Adela,  Americas,  Mexico

Day of the Dead

12038293_174071816268242_164351378217089340_nWhen many think of Day of the Dead they might picture the George Romero Zombie flick but in actuality it is one of the most celebrated holidays is Mexico.
Día de Muertos (Day of the Dead) is celebrated throughout Mexico, in particular the Central and South regions, and acknowledged around the world in other cultures. The holiday focuses on gatherings of family and friends to pray for and remember friends and family members who have died, and help support their spiritual journey.

Prior to Spanish colonization in the 16th century, the celebration took place at the beginning of summer. It was moved to October 31, November 1 and November 2 to coincide with the Roman Catholic triduum festival of Allhallowtide: All Saints’ Eve, All Saints’ Day, and All Souls’ Day.Traditions connected with the holiday include building private altars called ofrendas, honoring the deceased using sugar skulls, marigolds, and the favorite foods and beverages of the departed, and visiting graves with these as gifts. Visitors also leave possessions of the deceased at the graves.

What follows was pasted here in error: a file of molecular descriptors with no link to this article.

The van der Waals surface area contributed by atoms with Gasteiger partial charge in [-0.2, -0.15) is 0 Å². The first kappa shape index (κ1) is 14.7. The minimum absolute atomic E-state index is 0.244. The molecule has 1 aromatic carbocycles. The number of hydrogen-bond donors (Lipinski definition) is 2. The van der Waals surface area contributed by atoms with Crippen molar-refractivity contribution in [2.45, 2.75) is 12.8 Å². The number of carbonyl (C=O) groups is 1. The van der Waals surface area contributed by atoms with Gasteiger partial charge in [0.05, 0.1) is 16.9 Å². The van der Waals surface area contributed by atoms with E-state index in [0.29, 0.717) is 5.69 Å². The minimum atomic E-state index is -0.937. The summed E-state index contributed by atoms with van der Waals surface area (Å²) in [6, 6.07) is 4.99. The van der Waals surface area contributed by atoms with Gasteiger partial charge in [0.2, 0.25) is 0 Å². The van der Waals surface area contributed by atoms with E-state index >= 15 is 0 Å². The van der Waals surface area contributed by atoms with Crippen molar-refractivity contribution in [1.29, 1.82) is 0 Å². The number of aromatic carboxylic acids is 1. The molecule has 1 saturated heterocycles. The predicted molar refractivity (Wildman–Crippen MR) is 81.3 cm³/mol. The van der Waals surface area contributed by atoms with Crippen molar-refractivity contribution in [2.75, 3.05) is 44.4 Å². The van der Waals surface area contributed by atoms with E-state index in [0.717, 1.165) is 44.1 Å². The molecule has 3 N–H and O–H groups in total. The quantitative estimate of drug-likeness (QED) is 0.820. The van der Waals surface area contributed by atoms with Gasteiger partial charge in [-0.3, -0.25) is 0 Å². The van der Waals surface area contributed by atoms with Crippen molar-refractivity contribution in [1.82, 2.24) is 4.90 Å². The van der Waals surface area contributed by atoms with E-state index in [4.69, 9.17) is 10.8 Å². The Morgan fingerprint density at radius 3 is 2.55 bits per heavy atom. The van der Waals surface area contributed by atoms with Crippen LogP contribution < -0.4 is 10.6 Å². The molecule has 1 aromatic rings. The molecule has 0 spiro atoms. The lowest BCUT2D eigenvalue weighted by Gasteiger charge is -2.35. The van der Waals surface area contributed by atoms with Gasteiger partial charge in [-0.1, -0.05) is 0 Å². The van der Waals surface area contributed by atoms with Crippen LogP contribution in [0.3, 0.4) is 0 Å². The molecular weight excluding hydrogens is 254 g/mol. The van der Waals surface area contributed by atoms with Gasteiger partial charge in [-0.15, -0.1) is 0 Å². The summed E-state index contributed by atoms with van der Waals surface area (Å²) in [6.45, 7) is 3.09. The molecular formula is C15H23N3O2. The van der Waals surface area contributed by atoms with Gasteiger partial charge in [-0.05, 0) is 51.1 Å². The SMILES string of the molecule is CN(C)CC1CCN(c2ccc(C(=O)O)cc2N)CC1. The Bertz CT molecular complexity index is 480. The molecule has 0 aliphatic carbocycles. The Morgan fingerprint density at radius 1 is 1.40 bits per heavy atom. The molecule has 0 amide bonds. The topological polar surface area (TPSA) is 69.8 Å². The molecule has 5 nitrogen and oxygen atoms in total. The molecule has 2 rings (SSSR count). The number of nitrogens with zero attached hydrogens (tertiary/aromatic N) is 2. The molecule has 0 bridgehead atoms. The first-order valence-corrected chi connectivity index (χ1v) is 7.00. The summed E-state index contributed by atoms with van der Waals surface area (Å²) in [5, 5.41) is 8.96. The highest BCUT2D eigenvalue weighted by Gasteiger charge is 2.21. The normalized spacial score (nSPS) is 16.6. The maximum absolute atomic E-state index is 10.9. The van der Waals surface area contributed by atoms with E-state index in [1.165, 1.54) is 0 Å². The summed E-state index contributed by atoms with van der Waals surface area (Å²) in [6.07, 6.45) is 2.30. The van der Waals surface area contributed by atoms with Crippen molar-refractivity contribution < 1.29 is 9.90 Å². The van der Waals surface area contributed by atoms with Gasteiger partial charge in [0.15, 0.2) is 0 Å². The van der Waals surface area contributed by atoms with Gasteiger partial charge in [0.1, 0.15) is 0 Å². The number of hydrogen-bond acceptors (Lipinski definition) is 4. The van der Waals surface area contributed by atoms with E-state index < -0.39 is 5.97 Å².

Scholars have traced the origins of the holiday to indigenous observances dating back hundreds of years and to an Aztec festival dedicated to the goddess Mictecacihuatl. Rituals celebrating the deaths of ancestors had been observed by these civilizations perhaps for as long as 2,500–3,000 years. The holiday has become popular all throughout the world, becomimg one with other deep traditions for honoring the dead. The festival that developed into the modern Day of the Dead fell in the ninth month of the Aztec calendar, about the beginning of August, and was celebrated for an entire month. The festivities were dedicated to the goddess known as the “Lady of the Dead”, corresponding to the modern La Calavera Catrina.

By the late 20th century in most regions of Mexico, the practices had developed to honor dead children and infants on November 1(Día de los Inocentes) (“Day of the Innocents”) but also as Día de los Angelitos (“Day of the Little Angels”), and to honor deceased adults on November 2 (Día de los Muertos or Día de los Difuntos)(“Day of the Dead”).